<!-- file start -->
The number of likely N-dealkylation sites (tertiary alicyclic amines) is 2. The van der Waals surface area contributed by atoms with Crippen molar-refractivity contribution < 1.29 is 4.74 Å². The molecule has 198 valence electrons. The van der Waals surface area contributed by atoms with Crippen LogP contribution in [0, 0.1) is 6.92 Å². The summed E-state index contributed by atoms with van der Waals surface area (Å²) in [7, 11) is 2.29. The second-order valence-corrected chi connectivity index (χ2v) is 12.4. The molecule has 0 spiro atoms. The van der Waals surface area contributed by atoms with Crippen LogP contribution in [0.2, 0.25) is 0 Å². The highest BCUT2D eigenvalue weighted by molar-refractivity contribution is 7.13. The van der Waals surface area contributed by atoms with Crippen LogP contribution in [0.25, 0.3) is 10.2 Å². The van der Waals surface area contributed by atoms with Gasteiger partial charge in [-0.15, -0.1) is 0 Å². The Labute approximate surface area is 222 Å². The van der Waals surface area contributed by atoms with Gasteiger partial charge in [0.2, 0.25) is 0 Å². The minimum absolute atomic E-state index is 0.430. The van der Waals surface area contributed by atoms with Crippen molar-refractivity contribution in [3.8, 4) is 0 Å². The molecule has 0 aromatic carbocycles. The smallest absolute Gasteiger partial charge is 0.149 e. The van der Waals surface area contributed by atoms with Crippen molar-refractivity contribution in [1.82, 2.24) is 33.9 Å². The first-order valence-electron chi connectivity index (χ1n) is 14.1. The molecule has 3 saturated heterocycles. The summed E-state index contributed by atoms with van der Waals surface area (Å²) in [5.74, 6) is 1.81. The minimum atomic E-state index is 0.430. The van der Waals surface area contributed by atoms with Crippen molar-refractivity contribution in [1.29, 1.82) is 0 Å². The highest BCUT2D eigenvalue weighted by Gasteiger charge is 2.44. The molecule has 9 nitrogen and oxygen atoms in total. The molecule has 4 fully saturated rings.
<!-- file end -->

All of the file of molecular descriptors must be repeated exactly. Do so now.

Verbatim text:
The number of likely N-dealkylation sites (tertiary alicyclic amines) is 2. The van der Waals surface area contributed by atoms with Crippen molar-refractivity contribution < 1.29 is 4.74 Å². The molecule has 198 valence electrons. The van der Waals surface area contributed by atoms with Crippen LogP contribution in [0, 0.1) is 6.92 Å². The summed E-state index contributed by atoms with van der Waals surface area (Å²) in [7, 11) is 2.29. The second-order valence-corrected chi connectivity index (χ2v) is 12.4. The molecule has 0 spiro atoms. The van der Waals surface area contributed by atoms with Crippen LogP contribution in [0.2, 0.25) is 0 Å². The highest BCUT2D eigenvalue weighted by molar-refractivity contribution is 7.13. The van der Waals surface area contributed by atoms with Crippen LogP contribution in [0.25, 0.3) is 10.2 Å². The van der Waals surface area contributed by atoms with Gasteiger partial charge in [-0.15, -0.1) is 0 Å². The Labute approximate surface area is 222 Å². The van der Waals surface area contributed by atoms with Gasteiger partial charge in [0.2, 0.25) is 0 Å². The minimum absolute atomic E-state index is 0.430. The van der Waals surface area contributed by atoms with Crippen molar-refractivity contribution in [3.8, 4) is 0 Å². The molecule has 0 aromatic carbocycles. The smallest absolute Gasteiger partial charge is 0.149 e. The van der Waals surface area contributed by atoms with Crippen molar-refractivity contribution in [1.82, 2.24) is 33.9 Å². The first-order valence-electron chi connectivity index (χ1n) is 14.1. The molecule has 3 saturated heterocycles. The summed E-state index contributed by atoms with van der Waals surface area (Å²) in [5.74, 6) is 1.81. The minimum atomic E-state index is 0.430. The van der Waals surface area contributed by atoms with Crippen molar-refractivity contribution in [1.29, 1.82) is 0 Å². The highest BCUT2D eigenvalue weighted by Gasteiger charge is 2.44. The molecule has 9 nitrogen and oxygen atoms in total. The molecule has 4 fully saturated rings.